Curbed Seattle has been running the Curbed Cup, the inaugural edition of Seattle’s search for the neighborhood of the year. It’s down to the final neighborhoods now, both of whom are vying for the ultimate prize: the amazing JPEG trophy below, lovingly engraved in Photoshop with the winner’s name and given to them to guard until next year.
Underdog Fremont, which started as a 7-seed, upset the likes of Belltown and Ballard en route to the championship. Now comes the biggest challenge of all…Capitol Hill.
Voting is open and ends Sunday, so go vote for Fremont and get ready for the parade, which, knowing us, will invariably involve nudity and Flying Spaghetti Monsters.
Griffin faces 33 months to 43 months in prison if he is convicted.
Court documents allege that Griffin drove half a block before stopping and walking back to the accident and that his blood alcohol level was nearly 0.19, more than double the limit. According to court papers, the pedestrians “were attempting to get an intoxicated friend into a Land Rover for a ride back to the woman’s home.”
Griffin’s lawyer said in court that his client has no prior criminal record and he did stay at the scene to help the injured.
It’s expected to better connect the Fremont and Wallingford neighborhoods to Lake Union through a facility operated as a second location of the nonprofit Center for Wooden Boats.
Eventually, the site is anticipated to include moorage and work space for tall ships and other historic craft, and perhaps rental of kayaks or small boats, giving the public additional access to the lake.
By Spring 2012, the warehouse is expected to house restoration and repaired vintage wooden boats. Two piers and the 220-foot strip of shoreline connected to the land are expected to become revitalized parts of the project in the future.
Each year the Fremont Chamber of Commerce awards grants to local groups who improve the Fremont Neighborhood and help the local community. They do this twice-yearly and the first award deadline is rapidly-approaching.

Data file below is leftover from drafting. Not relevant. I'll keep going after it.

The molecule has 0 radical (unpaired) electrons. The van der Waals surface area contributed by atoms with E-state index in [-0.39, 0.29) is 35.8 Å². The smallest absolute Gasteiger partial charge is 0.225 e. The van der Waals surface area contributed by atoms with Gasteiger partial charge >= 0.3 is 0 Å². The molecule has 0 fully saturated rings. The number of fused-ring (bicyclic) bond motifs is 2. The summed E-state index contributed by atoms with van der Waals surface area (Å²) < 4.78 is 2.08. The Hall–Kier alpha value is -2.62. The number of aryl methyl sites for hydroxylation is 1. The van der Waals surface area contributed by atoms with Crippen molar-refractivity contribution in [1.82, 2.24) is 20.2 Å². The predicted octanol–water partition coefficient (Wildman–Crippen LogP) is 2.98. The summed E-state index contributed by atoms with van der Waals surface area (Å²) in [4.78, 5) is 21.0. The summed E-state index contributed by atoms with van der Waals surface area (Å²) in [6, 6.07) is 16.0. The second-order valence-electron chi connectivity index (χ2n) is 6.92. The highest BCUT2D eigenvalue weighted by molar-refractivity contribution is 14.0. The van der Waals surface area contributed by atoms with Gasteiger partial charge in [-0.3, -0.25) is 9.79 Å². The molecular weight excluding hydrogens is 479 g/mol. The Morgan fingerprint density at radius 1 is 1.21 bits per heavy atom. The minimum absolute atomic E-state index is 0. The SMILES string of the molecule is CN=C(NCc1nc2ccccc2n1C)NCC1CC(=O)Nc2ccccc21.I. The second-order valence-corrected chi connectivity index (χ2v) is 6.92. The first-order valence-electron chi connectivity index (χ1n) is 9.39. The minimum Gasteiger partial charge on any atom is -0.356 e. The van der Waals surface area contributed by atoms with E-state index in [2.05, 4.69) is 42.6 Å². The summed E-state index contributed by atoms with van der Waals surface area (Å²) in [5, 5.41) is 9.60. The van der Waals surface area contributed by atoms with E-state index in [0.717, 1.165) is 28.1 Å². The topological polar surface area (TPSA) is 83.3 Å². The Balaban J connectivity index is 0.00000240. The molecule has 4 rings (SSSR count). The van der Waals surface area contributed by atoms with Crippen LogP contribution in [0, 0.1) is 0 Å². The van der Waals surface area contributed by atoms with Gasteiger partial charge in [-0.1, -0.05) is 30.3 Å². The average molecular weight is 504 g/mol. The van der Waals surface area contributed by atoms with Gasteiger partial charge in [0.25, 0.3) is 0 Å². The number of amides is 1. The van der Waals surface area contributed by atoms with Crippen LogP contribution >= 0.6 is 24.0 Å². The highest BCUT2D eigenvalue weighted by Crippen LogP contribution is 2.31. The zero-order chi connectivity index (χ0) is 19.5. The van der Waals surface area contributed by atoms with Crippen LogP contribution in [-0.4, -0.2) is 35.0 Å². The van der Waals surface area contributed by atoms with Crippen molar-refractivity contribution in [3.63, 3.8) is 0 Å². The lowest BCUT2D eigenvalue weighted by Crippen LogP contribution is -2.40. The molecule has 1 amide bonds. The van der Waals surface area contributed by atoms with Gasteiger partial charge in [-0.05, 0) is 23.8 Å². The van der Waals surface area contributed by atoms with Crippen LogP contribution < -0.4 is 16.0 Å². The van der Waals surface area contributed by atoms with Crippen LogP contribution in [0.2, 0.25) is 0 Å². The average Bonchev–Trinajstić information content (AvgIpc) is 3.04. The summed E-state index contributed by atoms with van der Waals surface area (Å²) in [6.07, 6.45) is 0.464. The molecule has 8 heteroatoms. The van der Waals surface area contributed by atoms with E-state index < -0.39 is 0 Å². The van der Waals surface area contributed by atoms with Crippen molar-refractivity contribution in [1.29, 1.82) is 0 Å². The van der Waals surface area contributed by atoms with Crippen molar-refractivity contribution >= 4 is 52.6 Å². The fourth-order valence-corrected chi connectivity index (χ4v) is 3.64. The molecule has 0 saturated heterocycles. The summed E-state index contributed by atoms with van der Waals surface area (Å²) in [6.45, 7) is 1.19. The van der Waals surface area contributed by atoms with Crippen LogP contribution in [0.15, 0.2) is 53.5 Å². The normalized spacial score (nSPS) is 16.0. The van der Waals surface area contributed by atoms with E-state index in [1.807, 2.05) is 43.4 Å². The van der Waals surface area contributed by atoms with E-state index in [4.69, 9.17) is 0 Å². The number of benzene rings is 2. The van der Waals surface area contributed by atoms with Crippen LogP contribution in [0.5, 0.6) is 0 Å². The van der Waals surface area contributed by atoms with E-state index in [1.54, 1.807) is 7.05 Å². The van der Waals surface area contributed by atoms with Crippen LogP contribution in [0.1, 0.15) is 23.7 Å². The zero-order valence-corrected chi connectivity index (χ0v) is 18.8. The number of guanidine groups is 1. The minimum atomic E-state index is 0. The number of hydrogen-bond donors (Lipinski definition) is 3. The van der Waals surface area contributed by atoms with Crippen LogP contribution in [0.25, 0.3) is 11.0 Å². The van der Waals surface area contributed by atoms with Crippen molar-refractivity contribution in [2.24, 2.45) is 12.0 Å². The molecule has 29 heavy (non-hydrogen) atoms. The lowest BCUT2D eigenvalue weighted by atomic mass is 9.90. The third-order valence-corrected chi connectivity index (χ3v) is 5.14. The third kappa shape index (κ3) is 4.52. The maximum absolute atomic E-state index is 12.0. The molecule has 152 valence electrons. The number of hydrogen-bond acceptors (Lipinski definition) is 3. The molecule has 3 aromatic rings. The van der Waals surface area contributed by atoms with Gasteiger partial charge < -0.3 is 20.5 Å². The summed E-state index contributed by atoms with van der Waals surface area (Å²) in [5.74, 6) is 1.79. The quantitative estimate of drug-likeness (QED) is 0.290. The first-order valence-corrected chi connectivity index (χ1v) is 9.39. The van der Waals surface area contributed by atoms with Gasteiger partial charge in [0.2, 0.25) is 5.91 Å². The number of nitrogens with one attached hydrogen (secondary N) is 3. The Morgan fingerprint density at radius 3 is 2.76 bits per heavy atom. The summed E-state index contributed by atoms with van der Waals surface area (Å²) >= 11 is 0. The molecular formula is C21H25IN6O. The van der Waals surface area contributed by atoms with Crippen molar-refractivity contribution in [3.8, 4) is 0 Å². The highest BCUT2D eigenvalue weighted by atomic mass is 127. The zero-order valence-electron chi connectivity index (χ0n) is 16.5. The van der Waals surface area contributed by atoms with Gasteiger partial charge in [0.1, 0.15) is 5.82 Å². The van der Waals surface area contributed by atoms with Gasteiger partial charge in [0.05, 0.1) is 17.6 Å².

Applications for the January Award are due January 13.
Grants are awarded without any specific return for the the Fremont Chamber – grants are usually for small, community events or non-profit projects, Sponsorships usually have a specific return for the Fremont Chamber – like their logo on your promotional material, tickets to your event, or other promotion of the Fremont Chamber in coordination with the award.
Questions about our process for reviewing applications or about your application and qualifications for a Fremont Chamber Grant should go to Jessica at 206.632.1500 or firstname.lastname@example.org.
Download the 2011 Fremont Chamber Grant application here.
All of Hale’s Ales (4301 Leary Way NW) beers will be green in the near future. No, they’re not treating every day like it’s St. Patrick’s Day. They don’t mean the color green, they mean the better-for-the-environment kind of green.
Hybrid solar technology company Net Zero Impact has begun installation of a hybrid solar-thermal system at Hale’s Ales, the company’s largest and most sophisticated solar project to date. The project kicked off this week with the dramatic lowering of a 1,200-gallon storage tank through a temporary opening in the brewery’s roof.
The new solar-thermal investment is one of several sustainable initiatives Hale’s Ales has implemented. Other “green” efforts include use of high-efficiency light bulbs throughout the 17,000 square foot facility and “smart” technology to manage the building’s lights and heating/cooling systems.
The Net Zero Impact system, replacing the inefficient gas-fueled steam boiler, includes 480 solar thermal tubes, a one million British Thermal unit (MBtu) steam boiler, a one MBtu high-efficiency hot water boiler, a 1,200-gallon water storage tank, heat exchangers and programmable controllers for all pump delivery systems.